Abstracts Sought for 2013 URISA GIS in Public Health Conference

URISAAbstract submissions for URISA’s GIS in Public Health Conference will be accepted until January 31, 2013. The conference will take place in Miami, Florida, June 17-20, 2013 and is chaired by long-time committee member, Jason K. Blackburn, PhD, Emerging Pathogens Institute & Department of Geography at the University of Florida. This biennial conference has been previously presented in New Orleans (2007), Providence (2009) and Atlanta (2011) and was established to provide an open and participatory forum for advancing the effective use of spatial information and geographic information system technologies across the domains of public health, healthcare and community health preparedness.

The educational program is developed through a peer review of submissions received through the Call for Presentations. The broad conference theme for the 2013 event is: Geospatial tools for understanding health issues related to the environment, human population, and animal populations and the intersections of the three.

Individuals are asked to categorize their abstract submissions according to the thematic areas noted below:

Disease Ecology & Environment

  • Disease Ecology – such topics as vector ecology, parasitic diseases, pathogen reservoirs and pathogen persistence
  • One Health – Human Health topics (chronic diseases like cancer, obesity & diabetes and HIV), other communicable diseases, non-communicable diseases and public health applications; Built Environment & Neighborhood Effects (including food environment); Animal Health (livestock and wildlife diseases) and Zoonoses (human/livestock/wildlife interface).
  • Environmental monitoring including water quality, pollution, waste management, and air quality

Geospatial/GIS Applications & Techniques

  • Spatio-temporal modeling – topics such as prospective surveillance (syndromic surveillance) and retrospective analysis
  • Data mining
  • Predictive modeling – spatial regression; ecological niche & species distribution modeling; and other modeling techniques/methods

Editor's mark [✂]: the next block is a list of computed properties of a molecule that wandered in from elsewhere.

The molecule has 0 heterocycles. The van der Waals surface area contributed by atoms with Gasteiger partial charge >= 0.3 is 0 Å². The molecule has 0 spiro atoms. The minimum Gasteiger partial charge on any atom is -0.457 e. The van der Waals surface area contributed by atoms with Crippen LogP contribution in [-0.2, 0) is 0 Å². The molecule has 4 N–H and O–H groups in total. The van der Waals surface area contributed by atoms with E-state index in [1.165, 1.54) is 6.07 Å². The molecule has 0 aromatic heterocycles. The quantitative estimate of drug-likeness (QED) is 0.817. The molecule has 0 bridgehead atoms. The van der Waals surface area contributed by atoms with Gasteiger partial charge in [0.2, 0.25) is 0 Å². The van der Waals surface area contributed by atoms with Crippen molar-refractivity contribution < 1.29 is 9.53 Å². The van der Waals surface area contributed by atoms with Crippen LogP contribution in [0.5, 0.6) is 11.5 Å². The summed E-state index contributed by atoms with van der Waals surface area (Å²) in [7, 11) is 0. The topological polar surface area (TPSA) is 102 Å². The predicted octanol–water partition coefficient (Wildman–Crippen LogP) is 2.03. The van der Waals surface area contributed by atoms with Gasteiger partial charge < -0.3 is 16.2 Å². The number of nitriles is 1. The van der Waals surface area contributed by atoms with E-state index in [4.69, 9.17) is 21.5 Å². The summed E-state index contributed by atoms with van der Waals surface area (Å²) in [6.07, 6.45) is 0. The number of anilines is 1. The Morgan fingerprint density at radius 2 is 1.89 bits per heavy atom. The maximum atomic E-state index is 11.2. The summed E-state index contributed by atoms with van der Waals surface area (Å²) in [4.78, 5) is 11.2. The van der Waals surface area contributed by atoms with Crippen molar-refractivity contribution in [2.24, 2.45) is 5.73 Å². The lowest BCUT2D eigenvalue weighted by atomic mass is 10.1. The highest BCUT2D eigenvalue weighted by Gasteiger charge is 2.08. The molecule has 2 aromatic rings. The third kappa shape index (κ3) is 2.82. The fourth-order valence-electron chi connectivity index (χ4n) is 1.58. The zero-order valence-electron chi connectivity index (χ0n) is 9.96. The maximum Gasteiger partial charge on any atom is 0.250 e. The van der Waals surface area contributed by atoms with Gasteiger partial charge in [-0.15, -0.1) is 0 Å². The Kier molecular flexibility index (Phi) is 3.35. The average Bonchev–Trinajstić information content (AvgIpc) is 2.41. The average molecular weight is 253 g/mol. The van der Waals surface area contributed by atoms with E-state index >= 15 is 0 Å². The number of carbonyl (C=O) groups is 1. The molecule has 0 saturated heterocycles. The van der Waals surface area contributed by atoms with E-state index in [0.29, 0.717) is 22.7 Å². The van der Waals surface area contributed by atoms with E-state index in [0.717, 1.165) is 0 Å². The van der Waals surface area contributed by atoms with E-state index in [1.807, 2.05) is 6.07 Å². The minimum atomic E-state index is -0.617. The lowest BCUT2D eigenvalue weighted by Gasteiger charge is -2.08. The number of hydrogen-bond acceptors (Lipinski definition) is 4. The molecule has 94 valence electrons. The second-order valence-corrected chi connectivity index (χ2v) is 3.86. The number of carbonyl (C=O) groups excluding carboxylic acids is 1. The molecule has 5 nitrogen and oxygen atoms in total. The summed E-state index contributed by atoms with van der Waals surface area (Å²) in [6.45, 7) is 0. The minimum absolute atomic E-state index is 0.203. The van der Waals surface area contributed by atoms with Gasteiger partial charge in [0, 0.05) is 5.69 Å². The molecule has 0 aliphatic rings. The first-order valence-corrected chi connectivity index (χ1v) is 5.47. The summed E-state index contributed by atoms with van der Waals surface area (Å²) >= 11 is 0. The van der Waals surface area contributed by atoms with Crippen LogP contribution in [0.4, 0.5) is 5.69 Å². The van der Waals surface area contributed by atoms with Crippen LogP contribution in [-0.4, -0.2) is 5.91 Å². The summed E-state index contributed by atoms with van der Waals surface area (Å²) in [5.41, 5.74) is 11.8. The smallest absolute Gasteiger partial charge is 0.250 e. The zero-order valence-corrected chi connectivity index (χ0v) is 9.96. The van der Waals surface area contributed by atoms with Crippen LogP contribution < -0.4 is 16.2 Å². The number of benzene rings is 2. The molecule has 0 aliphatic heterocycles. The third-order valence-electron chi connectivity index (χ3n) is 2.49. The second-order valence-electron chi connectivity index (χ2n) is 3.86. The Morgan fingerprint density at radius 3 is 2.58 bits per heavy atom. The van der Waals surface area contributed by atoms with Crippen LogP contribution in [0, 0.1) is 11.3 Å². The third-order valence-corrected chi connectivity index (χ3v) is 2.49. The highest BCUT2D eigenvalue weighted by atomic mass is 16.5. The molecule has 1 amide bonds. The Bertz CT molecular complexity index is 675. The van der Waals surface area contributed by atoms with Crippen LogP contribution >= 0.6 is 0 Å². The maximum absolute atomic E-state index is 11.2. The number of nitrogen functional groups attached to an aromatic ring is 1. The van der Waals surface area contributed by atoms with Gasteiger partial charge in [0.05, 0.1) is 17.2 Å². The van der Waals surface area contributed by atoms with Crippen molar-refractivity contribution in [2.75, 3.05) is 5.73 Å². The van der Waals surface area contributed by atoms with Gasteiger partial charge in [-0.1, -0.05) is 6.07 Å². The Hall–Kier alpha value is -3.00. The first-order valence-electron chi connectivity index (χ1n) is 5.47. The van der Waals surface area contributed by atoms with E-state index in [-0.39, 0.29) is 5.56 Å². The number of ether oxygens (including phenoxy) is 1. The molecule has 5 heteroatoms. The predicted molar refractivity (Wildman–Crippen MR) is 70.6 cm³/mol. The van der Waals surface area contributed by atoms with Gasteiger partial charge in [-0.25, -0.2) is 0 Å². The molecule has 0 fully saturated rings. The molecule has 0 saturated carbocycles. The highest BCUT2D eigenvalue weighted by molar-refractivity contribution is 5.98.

• Web-based applications – participatory; Mobile GIS; spatial decision support systems

Health Care Services, Delivery & Access

  • Health services – health care delivery; health care access; health care disparities; program monitoring and evaluation; community epidemiology and public health preparedness

The committee encourages the submission of individual papers, sessions, and posters until January 31, 2013. The link to the Call for Presentations is: http://www.urisa.org/2013health_call

[Source: URISA press release]

Comparison of Geostatistical Interpolation and Remote Sensing Techniques for Estimating Long-Term Exposure to Ambient PM2.5 Concentrations across the Continental United States

Environmental Health PerspectivesEnvironmental Health Perspectives, 120:1727–1732 (2012)

Seung-Jae Lee, Marc L. Serre, Aaron van Donkelaar, Randall V. Martin, Richard T. Burnett, and Michael Jerrett

“Background: A better understanding of the adverse health effects of chronic exposure to fine particulate matter (PM2.5) requires accurate estimates of PM2.5 variation at fine spatial scales. Remote sensing has emerged as an important means of estimating PM2.5 exposures, but relatively few studies have compared remote-sensing estimates to those derived from monitor-based data.

“Objective: We evaluated and compared the predictive capabilities of remote sensing and geostatistical interpolation.

Map of the United States indicating the month of the year when the monthly average PM2.5 concentration was highest; circles indicate individual monitoring sites.

Map of the United States indicating the month of the year when the monthly average PM2.5 concentration was highest; circles indicate individual monitoring sites.

“Methods: We developed a space–time geostatistical kriging model to predict PM2.5 over the continental United States and compared resulting predictions to estimates derived from satellite retrievals.

“Results: The kriging estimate was more accurate for locations that were about 100 km from a monitoring station, whereas the remote sensing estimate was more accurate for locations that were > 100 km from a monitoring station. Based on this finding, we developed a hybrid map that combines the kriging and satellite-based PM2.5 estimates.

“Conclusions: We found that for most of the populated areas of the continental United States, geostatistical interpolation produced more accurate estimates than remote sensing. The differences between the estimates resulting from the two methods, however, were relatively small. In areas with extensive monitoring networks, the interpolation may provide more accurate estimates, but in the many areas of the world without such monitoring, remote sensing can provide useful exposure estimates that perform nearly as well.”